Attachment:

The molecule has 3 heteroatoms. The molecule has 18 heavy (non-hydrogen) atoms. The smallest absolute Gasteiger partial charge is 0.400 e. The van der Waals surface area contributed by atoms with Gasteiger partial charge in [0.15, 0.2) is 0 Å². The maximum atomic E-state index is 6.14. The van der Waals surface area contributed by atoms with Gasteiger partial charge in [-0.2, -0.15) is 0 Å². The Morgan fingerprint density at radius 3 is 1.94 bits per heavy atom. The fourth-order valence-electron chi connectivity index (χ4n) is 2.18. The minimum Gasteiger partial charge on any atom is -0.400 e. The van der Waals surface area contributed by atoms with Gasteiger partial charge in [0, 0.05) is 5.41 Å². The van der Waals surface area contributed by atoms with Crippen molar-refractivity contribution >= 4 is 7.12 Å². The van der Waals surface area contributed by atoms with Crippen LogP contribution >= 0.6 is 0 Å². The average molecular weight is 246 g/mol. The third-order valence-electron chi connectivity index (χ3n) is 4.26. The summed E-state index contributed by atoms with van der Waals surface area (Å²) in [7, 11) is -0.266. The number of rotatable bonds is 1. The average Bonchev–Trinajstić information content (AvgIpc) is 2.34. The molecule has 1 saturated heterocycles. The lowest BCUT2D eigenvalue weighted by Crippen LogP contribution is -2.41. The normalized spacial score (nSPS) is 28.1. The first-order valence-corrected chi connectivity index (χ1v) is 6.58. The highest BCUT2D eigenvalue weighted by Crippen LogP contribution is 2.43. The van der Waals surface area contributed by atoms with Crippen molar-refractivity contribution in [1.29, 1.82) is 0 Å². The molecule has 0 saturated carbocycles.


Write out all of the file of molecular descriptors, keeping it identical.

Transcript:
The molecule has 3 heteroatoms. The molecule has 18 heavy (non-hydrogen) atoms. The smallest absolute Gasteiger partial charge is 0.400 e. The van der Waals surface area contributed by atoms with Gasteiger partial charge in [0.15, 0.2) is 0 Å². The maximum atomic E-state index is 6.14. The van der Waals surface area contributed by atoms with Gasteiger partial charge in [-0.2, -0.15) is 0 Å². The Morgan fingerprint density at radius 3 is 1.94 bits per heavy atom. The fourth-order valence-electron chi connectivity index (χ4n) is 2.18. The minimum Gasteiger partial charge on any atom is -0.400 e. The van der Waals surface area contributed by atoms with Gasteiger partial charge in [0, 0.05) is 5.41 Å². The van der Waals surface area contributed by atoms with Crippen molar-refractivity contribution >= 4 is 7.12 Å². The van der Waals surface area contributed by atoms with Crippen LogP contribution >= 0.6 is 0 Å². The average molecular weight is 246 g/mol. The third-order valence-electron chi connectivity index (χ3n) is 4.26. The summed E-state index contributed by atoms with van der Waals surface area (Å²) in [7, 11) is -0.266. The number of rotatable bonds is 1. The average Bonchev–Trinajstić information content (AvgIpc) is 2.34. The molecule has 1 saturated heterocycles. The lowest BCUT2D eigenvalue weighted by Crippen LogP contribution is -2.41. The normalized spacial score (nSPS) is 28.1. The first-order valence-corrected chi connectivity index (χ1v) is 6.58. The highest BCUT2D eigenvalue weighted by Crippen LogP contribution is 2.43. The van der Waals surface area contributed by atoms with Crippen molar-refractivity contribution in [1.29, 1.82) is 0 Å². The molecule has 0 saturated carbocycles.